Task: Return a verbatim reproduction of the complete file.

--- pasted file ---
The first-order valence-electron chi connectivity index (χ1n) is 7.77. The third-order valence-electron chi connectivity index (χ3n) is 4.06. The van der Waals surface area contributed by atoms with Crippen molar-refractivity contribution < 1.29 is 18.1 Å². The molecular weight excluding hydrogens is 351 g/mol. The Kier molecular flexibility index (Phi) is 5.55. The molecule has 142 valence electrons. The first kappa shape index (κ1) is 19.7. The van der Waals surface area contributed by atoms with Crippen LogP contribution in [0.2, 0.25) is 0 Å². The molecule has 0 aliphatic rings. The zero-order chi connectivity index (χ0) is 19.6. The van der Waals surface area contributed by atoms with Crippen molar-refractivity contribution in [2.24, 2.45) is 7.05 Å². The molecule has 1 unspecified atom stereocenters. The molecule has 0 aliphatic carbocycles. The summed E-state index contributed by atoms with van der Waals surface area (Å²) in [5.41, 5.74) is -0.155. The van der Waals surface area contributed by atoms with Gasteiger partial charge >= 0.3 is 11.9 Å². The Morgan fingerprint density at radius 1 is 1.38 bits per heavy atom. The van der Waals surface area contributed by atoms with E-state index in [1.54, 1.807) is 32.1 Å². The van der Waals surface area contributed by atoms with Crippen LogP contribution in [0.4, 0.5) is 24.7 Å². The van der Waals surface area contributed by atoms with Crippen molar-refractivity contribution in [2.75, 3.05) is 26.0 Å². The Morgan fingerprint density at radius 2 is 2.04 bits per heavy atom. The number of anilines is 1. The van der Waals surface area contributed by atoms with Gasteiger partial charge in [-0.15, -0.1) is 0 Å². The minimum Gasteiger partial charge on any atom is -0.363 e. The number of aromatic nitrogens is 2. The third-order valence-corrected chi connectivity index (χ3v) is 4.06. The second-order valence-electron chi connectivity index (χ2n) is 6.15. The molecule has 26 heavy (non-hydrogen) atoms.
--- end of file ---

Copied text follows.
The first-order valence-electron chi connectivity index (χ1n) is 7.77. The third-order valence-electron chi connectivity index (χ3n) is 4.06. The van der Waals surface area contributed by atoms with Crippen molar-refractivity contribution < 1.29 is 18.1 Å². The molecular weight excluding hydrogens is 351 g/mol. The Kier molecular flexibility index (Phi) is 5.55. The molecule has 142 valence electrons. The first kappa shape index (κ1) is 19.7. The van der Waals surface area contributed by atoms with Crippen LogP contribution in [0.2, 0.25) is 0 Å². The molecule has 0 aliphatic rings. The zero-order chi connectivity index (χ0) is 19.6. The van der Waals surface area contributed by atoms with Crippen molar-refractivity contribution in [2.24, 2.45) is 7.05 Å². The molecule has 1 unspecified atom stereocenters. The molecule has 0 aliphatic carbocycles. The summed E-state index contributed by atoms with van der Waals surface area (Å²) in [5.41, 5.74) is -0.155. The van der Waals surface area contributed by atoms with Gasteiger partial charge >= 0.3 is 11.9 Å². The Morgan fingerprint density at radius 1 is 1.38 bits per heavy atom. The van der Waals surface area contributed by atoms with E-state index in [1.54, 1.807) is 32.1 Å². The van der Waals surface area contributed by atoms with Crippen LogP contribution in [0.4, 0.5) is 24.7 Å². The van der Waals surface area contributed by atoms with Crippen molar-refractivity contribution in [2.75, 3.05) is 26.0 Å². The Morgan fingerprint density at radius 2 is 2.04 bits per heavy atom. The number of anilines is 1. The van der Waals surface area contributed by atoms with Gasteiger partial charge in [-0.15, -0.1) is 0 Å². The minimum Gasteiger partial charge on any atom is -0.363 e. The number of aromatic nitrogens is 2. The third-order valence-corrected chi connectivity index (χ3v) is 4.06. The second-order valence-electron chi connectivity index (χ2n) is 6.15. The molecule has 26 heavy (non-hydrogen) atoms.